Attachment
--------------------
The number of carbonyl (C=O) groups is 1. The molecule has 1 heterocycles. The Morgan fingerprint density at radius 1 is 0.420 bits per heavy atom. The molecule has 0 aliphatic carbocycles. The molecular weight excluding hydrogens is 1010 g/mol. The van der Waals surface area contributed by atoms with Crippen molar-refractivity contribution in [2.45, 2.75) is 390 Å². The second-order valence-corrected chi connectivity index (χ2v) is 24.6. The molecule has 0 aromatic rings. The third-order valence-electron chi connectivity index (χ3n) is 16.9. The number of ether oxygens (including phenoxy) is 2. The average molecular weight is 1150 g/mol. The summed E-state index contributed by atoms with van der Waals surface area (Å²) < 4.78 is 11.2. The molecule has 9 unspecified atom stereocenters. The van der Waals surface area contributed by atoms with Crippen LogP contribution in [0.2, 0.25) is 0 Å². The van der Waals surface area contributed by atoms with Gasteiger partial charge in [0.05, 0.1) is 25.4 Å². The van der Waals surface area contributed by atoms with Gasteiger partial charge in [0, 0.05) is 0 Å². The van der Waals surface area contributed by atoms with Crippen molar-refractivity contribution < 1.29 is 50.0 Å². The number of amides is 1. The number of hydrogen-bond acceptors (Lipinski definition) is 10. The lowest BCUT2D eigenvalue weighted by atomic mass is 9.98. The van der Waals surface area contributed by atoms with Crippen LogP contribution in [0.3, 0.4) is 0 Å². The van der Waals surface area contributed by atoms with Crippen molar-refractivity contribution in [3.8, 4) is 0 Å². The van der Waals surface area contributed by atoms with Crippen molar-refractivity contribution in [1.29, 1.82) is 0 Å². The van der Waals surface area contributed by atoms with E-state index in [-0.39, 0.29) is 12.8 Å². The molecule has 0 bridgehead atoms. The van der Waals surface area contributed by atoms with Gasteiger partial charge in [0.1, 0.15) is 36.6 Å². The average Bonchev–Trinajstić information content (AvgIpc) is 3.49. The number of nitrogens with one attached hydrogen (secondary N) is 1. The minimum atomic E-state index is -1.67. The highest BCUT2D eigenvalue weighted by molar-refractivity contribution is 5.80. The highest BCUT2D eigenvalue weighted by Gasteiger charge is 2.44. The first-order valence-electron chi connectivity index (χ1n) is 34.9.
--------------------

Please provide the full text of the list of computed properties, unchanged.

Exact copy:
The number of carbonyl (C=O) groups is 1. The molecule has 1 heterocycles. The Morgan fingerprint density at radius 1 is 0.420 bits per heavy atom. The molecule has 0 aliphatic carbocycles. The molecular weight excluding hydrogens is 1010 g/mol. The van der Waals surface area contributed by atoms with Crippen molar-refractivity contribution in [2.45, 2.75) is 390 Å². The second-order valence-corrected chi connectivity index (χ2v) is 24.6. The molecule has 0 aromatic rings. The third-order valence-electron chi connectivity index (χ3n) is 16.9. The number of ether oxygens (including phenoxy) is 2. The average molecular weight is 1150 g/mol. The summed E-state index contributed by atoms with van der Waals surface area (Å²) < 4.78 is 11.2. The molecule has 9 unspecified atom stereocenters. The van der Waals surface area contributed by atoms with Crippen LogP contribution in [0.2, 0.25) is 0 Å². The van der Waals surface area contributed by atoms with Gasteiger partial charge in [0.05, 0.1) is 25.4 Å². The van der Waals surface area contributed by atoms with Gasteiger partial charge in [0, 0.05) is 0 Å². The van der Waals surface area contributed by atoms with Crippen molar-refractivity contribution < 1.29 is 50.0 Å². The number of amides is 1. The number of hydrogen-bond acceptors (Lipinski definition) is 10. The lowest BCUT2D eigenvalue weighted by atomic mass is 9.98. The van der Waals surface area contributed by atoms with Crippen LogP contribution in [0.3, 0.4) is 0 Å². The van der Waals surface area contributed by atoms with Crippen molar-refractivity contribution in [3.8, 4) is 0 Å². The van der Waals surface area contributed by atoms with Crippen molar-refractivity contribution in [1.29, 1.82) is 0 Å². The van der Waals surface area contributed by atoms with E-state index in [-0.39, 0.29) is 12.8 Å². The molecule has 0 bridgehead atoms. The van der Waals surface area contributed by atoms with Gasteiger partial charge in [0.1, 0.15) is 36.6 Å². The average Bonchev–Trinajstić information content (AvgIpc) is 3.49. The number of nitrogens with one attached hydrogen (secondary N) is 1. The minimum atomic E-state index is -1.67. The highest BCUT2D eigenvalue weighted by molar-refractivity contribution is 5.80. The highest BCUT2D eigenvalue weighted by Gasteiger charge is 2.44. The first-order valence-electron chi connectivity index (χ1n) is 34.9.